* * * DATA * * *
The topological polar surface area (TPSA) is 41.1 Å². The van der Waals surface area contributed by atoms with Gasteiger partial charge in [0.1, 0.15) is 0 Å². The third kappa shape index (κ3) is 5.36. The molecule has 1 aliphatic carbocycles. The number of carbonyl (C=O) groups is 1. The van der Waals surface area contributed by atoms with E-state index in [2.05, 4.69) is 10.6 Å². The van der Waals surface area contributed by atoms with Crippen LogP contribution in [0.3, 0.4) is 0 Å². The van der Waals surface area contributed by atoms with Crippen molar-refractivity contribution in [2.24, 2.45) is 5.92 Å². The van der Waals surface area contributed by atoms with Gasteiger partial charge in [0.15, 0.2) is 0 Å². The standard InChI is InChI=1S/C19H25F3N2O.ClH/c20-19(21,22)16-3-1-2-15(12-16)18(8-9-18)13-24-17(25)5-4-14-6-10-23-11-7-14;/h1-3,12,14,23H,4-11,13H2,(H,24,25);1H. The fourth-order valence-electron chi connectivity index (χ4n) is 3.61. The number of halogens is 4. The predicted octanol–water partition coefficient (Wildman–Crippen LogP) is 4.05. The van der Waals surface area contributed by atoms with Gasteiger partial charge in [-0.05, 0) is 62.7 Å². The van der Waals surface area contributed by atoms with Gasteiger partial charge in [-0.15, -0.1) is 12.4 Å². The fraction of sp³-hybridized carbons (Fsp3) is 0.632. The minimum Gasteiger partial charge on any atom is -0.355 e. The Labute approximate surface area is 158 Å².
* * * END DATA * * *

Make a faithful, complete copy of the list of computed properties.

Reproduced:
The topological polar surface area (TPSA) is 41.1 Å². The van der Waals surface area contributed by atoms with Gasteiger partial charge in [0.1, 0.15) is 0 Å². The third kappa shape index (κ3) is 5.36. The molecule has 1 aliphatic carbocycles. The number of carbonyl (C=O) groups is 1. The van der Waals surface area contributed by atoms with E-state index in [2.05, 4.69) is 10.6 Å². The van der Waals surface area contributed by atoms with Crippen LogP contribution in [0.3, 0.4) is 0 Å². The van der Waals surface area contributed by atoms with Crippen molar-refractivity contribution in [2.24, 2.45) is 5.92 Å². The van der Waals surface area contributed by atoms with Gasteiger partial charge in [0.15, 0.2) is 0 Å². The standard InChI is InChI=1S/C19H25F3N2O.ClH/c20-19(21,22)16-3-1-2-15(12-16)18(8-9-18)13-24-17(25)5-4-14-6-10-23-11-7-14;/h1-3,12,14,23H,4-11,13H2,(H,24,25);1H. The fourth-order valence-electron chi connectivity index (χ4n) is 3.61. The number of halogens is 4. The predicted octanol–water partition coefficient (Wildman–Crippen LogP) is 4.05. The van der Waals surface area contributed by atoms with Gasteiger partial charge in [-0.05, 0) is 62.7 Å². The van der Waals surface area contributed by atoms with Gasteiger partial charge in [-0.15, -0.1) is 12.4 Å². The fraction of sp³-hybridized carbons (Fsp3) is 0.632. The minimum Gasteiger partial charge on any atom is -0.355 e. The Labute approximate surface area is 158 Å².